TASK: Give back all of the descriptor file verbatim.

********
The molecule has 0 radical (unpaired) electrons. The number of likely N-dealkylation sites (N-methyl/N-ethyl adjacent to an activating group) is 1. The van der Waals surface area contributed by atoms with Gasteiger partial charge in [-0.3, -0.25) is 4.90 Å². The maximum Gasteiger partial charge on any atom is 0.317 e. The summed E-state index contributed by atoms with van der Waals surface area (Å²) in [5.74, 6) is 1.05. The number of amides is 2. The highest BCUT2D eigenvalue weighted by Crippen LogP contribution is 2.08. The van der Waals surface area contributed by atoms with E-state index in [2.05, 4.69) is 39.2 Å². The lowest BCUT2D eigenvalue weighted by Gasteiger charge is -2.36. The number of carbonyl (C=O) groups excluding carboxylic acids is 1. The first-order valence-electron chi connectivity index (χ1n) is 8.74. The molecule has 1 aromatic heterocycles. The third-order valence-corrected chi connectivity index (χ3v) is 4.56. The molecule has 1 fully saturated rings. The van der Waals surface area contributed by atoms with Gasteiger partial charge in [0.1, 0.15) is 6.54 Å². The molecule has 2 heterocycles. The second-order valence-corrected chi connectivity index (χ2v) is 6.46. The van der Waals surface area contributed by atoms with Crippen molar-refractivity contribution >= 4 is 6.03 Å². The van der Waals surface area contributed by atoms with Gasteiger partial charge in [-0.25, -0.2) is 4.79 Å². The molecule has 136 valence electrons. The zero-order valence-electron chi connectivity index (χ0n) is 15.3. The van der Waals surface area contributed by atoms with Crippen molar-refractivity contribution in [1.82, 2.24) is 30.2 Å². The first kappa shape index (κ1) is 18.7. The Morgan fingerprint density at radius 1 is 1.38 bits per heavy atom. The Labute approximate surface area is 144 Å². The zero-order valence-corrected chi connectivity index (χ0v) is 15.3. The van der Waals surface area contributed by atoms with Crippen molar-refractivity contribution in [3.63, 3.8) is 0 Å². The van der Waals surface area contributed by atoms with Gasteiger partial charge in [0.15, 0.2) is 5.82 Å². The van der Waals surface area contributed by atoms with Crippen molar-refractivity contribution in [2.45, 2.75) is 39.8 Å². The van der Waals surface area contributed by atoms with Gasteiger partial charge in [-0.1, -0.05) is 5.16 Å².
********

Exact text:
The molecule has 0 radical (unpaired) electrons. The number of likely N-dealkylation sites (N-methyl/N-ethyl adjacent to an activating group) is 1. The van der Waals surface area contributed by atoms with Gasteiger partial charge in [-0.3, -0.25) is 4.90 Å². The maximum Gasteiger partial charge on any atom is 0.317 e. The summed E-state index contributed by atoms with van der Waals surface area (Å²) in [5.74, 6) is 1.05. The number of amides is 2. The highest BCUT2D eigenvalue weighted by Crippen LogP contribution is 2.08. The van der Waals surface area contributed by atoms with E-state index in [2.05, 4.69) is 39.2 Å². The lowest BCUT2D eigenvalue weighted by Gasteiger charge is -2.36. The number of carbonyl (C=O) groups excluding carboxylic acids is 1. The first-order valence-electron chi connectivity index (χ1n) is 8.74. The molecule has 1 aromatic heterocycles. The third-order valence-corrected chi connectivity index (χ3v) is 4.56. The molecule has 1 fully saturated rings. The van der Waals surface area contributed by atoms with Gasteiger partial charge in [0.1, 0.15) is 6.54 Å². The molecule has 2 heterocycles. The second-order valence-corrected chi connectivity index (χ2v) is 6.46. The van der Waals surface area contributed by atoms with Crippen molar-refractivity contribution >= 4 is 6.03 Å². The van der Waals surface area contributed by atoms with Gasteiger partial charge in [-0.25, -0.2) is 4.79 Å². The molecule has 136 valence electrons. The zero-order valence-electron chi connectivity index (χ0n) is 15.3. The van der Waals surface area contributed by atoms with Crippen molar-refractivity contribution in [1.82, 2.24) is 30.2 Å². The first kappa shape index (κ1) is 18.7. The Morgan fingerprint density at radius 1 is 1.38 bits per heavy atom. The Labute approximate surface area is 144 Å². The zero-order valence-corrected chi connectivity index (χ0v) is 15.3. The van der Waals surface area contributed by atoms with Crippen molar-refractivity contribution in [3.63, 3.8) is 0 Å². The van der Waals surface area contributed by atoms with Gasteiger partial charge in [0.15, 0.2) is 5.82 Å². The van der Waals surface area contributed by atoms with Crippen molar-refractivity contribution in [2.45, 2.75) is 39.8 Å². The van der Waals surface area contributed by atoms with Gasteiger partial charge in [-0.1, -0.05) is 5.16 Å².